access-list 111 permit ip 1.1.1.0 0.0.0.255 host 10.96.42.55

 

Important Notes:

  • I setup my home router/firewall to create the 192.168.1.5 IP address as a DMZ.  This means that I didn’t need to setup any type of port forwarding or firewall rules, it was forwarding all traffic from my external IP address to the internal IP address.  Your mileage may vary.
  • Note the “right” and “rightid” calls in the home.conf file.  right=external IP at home, rightid=actual Cisco router IP. This is important.  Because I was behind a NATing firewall, these settings came into play.  IPSEC doesn’t play very well in NAT and even though I was using NAT-traversal, those settings were key.
  • This was just a simple IP to network test.  You’ll need to modify the ACLs as appropriate to access your devices.
  • I had a devil of a time matching the isakmp policies and transform-set settings on the Cisco with the Openswan.  Both platforms use different terms for the same thing.  Some commands to know and love:
    • Openswan — sudo ipsec auto –status
    • Openswan — sudo ipsec whack –status
    • Ubuntu Logs — /var/log/auth.log
    • Cisco — debug crypto isakmp
    • Cisco — debug crypto ipsec
    • Cisco — debug crypto isakmp error
    • Cisco — debug crypto ipsec error

 

 

Cisco Router to Checkpoint FW-1 — IPSEC VPN Headaches with Supernetting

Cisco Router to Checkpoint FW-1 — IPSEC VPN Headaches with Supernetting

I setup quite a few IPSEC site-to-site VPNs.  Hundreds maybe.  Most go fine.  10 minutes on the line, bing, bam boom, we have a working IPSEC tunnel.

My company uses Cisco router/ASRs for our termination points for IPSEC VPNs.  We also have Checkpoint firewalls doing the filtering.  Why the separation?  Because we love a good headache.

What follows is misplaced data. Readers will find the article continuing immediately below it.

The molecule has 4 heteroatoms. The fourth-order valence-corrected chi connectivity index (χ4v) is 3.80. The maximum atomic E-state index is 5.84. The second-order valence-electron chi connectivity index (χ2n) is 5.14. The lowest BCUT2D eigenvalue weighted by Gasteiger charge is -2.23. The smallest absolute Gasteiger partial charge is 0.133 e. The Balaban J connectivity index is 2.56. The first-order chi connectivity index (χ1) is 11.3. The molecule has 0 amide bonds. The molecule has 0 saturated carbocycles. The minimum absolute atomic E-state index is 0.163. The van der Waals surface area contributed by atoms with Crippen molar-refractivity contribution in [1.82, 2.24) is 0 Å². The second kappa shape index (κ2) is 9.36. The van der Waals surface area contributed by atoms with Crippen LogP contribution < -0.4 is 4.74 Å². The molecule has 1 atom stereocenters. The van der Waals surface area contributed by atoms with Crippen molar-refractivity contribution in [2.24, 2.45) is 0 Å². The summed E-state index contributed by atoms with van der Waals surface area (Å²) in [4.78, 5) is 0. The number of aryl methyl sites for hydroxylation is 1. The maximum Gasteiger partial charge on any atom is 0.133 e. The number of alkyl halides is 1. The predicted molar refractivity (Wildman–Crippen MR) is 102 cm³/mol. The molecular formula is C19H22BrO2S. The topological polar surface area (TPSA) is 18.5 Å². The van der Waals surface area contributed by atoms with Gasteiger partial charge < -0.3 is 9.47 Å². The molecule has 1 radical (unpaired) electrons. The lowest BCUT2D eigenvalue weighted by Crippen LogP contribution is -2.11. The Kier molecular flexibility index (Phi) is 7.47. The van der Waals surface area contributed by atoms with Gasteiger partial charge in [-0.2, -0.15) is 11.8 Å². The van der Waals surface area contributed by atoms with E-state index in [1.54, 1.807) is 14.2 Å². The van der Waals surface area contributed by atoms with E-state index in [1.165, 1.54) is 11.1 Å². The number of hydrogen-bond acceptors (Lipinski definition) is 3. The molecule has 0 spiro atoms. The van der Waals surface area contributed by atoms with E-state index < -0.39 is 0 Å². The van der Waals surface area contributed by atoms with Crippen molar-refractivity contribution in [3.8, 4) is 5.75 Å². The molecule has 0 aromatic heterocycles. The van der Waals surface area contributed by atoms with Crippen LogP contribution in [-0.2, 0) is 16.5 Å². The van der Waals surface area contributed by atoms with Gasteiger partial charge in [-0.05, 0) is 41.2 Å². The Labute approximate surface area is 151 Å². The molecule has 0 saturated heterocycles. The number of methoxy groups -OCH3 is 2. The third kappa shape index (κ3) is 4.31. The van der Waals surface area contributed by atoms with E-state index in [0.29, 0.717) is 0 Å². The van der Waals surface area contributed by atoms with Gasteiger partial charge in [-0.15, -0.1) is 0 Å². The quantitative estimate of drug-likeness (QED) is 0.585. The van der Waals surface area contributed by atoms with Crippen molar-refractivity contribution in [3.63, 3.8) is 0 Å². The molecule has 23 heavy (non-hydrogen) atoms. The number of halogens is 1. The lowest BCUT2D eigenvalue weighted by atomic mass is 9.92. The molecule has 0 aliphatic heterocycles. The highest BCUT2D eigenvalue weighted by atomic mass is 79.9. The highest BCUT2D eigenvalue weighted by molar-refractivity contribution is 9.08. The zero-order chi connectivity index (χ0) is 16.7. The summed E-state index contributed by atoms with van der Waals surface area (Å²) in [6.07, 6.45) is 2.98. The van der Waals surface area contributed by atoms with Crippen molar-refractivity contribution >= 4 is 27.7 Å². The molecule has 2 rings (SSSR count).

My biggest headache comes from when a third party is using a Checkpoint firewall as the VPN termination point and I am using my Cisco router.  Checkpoint firewalls, often by default, will super-net the encryption domain.  So, I might be using a /32 host ACL on my Cisco, the Checkpoint is sending a /24 or larger ACL.  This does not play well in Cisco land and Phase 2 usually fails.

The hard part with this is figuring out this is happening, because it’s not obvious.  What I have found is turning on a single debug command makes all the difference in the world.

debug crypto ipsec

This shows all kinds of nasty IPSEC messages when a tunnel is negotiating.  You try finding the error on a box that has 75 tunnels terminating on it.  It is not easy! But, as the debug messages are scrolling by, one little entry can give you all the help you need:

Feb 1 17:20:39: Crypto mapdb : proxy_match
src addr : 142.184.211.75
dst addr : 121.98.112.0/25
protocol : 0
src port : 0
dst port : 0

On this particular tunnel (IPs changed to protect the innocent) the third party was supposed to be NATing behind a /32 address on the 121.98.112.0 network.  But, his Checkpoint box was super-netting behind the /25 network.  Bad Checkpoint.

I was able to pick it up from that debug message and let him know to change his config.  Five minutes later, IPSEC tunnel was up, Phase 1 and Phase 2 setup and communication was clean.